US Credit Rating Cut Sparks Market Downturn in Asia: Stocks Plunge

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Deccan Herald

Following Wall Street’s decline on Thursday when Fitch Ratings lowered the credit rating of the US government, Asian stock markets also declined.

The benchmark Tokyo market plummeted by about 1.5%. Seoul, Shanghai, and Hong Kong all said no. Oil costs grew somewhat.

After Fitch Ratings downgraded the U.S. government credit rating by one level on Wednesday, Wall Street experienced its steepest one-day loss in months. After Congress brought Washington very close to defaulting before agreeing to increase the amount it may borrow, the agency highlighted rising debt and a “steady deterioration in standards of governance”.

“This is largely irrelevant despite some initial shock,” said Kristina Hooper of Invesco in a report, noting that this makes the U.S. rating more consistent with other major economies. “The timing was odd, given that it occurred well after the debt ceiling issue was resolved.”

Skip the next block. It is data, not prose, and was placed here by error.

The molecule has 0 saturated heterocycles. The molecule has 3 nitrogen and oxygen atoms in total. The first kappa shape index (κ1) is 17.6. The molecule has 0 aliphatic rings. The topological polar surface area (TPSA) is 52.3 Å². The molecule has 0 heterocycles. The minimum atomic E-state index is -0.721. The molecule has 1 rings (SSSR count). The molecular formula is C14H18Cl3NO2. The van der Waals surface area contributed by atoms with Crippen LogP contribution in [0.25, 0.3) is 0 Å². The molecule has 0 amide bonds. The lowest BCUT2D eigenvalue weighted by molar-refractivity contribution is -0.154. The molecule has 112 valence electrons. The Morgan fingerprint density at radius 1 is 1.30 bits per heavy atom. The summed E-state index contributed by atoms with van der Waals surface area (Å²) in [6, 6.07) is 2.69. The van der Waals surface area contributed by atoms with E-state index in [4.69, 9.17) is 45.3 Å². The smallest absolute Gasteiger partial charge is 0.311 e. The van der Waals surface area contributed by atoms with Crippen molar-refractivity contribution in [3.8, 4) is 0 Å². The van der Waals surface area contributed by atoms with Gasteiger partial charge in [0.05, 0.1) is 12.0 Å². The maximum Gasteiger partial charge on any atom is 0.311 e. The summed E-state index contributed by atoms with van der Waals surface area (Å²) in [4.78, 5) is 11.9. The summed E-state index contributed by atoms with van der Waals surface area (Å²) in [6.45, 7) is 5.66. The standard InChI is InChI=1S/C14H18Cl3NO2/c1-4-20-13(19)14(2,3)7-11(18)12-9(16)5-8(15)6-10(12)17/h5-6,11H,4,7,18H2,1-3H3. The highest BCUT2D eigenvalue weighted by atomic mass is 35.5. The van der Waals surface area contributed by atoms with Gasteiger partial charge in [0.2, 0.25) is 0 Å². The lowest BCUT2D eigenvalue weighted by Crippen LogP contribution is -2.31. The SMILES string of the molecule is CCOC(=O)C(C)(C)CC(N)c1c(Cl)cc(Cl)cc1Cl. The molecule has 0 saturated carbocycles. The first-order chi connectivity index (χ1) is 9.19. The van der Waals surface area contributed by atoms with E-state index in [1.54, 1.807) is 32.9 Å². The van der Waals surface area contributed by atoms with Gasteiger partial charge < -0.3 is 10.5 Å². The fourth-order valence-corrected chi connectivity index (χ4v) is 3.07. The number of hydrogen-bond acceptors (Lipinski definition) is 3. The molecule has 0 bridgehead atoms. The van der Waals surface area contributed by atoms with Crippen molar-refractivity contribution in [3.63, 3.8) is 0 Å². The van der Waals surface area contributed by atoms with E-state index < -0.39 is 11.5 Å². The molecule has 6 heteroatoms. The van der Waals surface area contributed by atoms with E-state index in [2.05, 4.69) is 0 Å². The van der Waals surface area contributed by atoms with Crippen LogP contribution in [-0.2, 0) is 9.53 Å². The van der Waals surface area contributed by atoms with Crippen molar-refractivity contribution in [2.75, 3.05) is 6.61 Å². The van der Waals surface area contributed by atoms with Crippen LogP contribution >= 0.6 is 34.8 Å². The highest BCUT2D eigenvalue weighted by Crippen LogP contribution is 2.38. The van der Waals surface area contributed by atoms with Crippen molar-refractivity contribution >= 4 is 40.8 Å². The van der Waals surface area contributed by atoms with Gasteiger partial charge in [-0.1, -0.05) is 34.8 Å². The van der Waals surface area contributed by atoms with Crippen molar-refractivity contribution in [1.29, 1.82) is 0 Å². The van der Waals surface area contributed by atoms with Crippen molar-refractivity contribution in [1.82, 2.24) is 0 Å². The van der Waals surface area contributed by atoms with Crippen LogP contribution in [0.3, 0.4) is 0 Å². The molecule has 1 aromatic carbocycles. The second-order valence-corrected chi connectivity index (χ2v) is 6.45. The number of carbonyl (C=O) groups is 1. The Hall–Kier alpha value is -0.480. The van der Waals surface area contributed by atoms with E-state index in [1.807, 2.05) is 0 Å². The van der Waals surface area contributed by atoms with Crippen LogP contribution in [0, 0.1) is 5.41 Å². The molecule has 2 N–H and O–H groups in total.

In Tokyo, the Nikkei 225 down 1.4% to 32,244.08, and in Shanghai, the Shanghai Composite Index fell 0.2% to 3,254.37. Hong Kong’s Hang Seng fell 0.5% to 19,429.17.

The S&P-ASX 200 in Sydney fell 0.5% to 7,318.20, while the Kospi in Seoul lost 0.8% to 2,597.36. New Zealand and other Southeast Asian markets decreased, although Jakarta rose.

After Fitch lowered its rating on U.S. government debt from its highest AAA to AA+ by one level, the S&P 500 fell 1.4% to 4,513.39. Following last week’s 16-month high, it was the benchmark market’s second straight decline.

To 35,282.52, the Dow Jones Industrial Average fell 1%. To 13,973.45, the Nasdaq composite decreased 2.2%.

Due to the fact that U.S. Treasury bonds are among the safest potential assets, the Fitch downgrading is devastating to the foundation of the global financial system. The agency listed a number of reasons, including as the ongoing stalemate in Congress over whether to declare a state of emergency.

After a dispute over the government’s borrowing cap, Standard & Poor’s revoked the United States’ AAA rating in 2011. The budget impasse, according to a later assessment by the Government Accountability Office, increased borrowing costs by $1.3 billion in that year.

Investors are keeping a close eye on the American economy to see if it can avoid the recession that was widely anticipated in the wake of repeated interest rate increases to curb inflation.

The S&P 500 rose by 19.5% in the first seven months of this year as a result of traders’ recent increased optimism.

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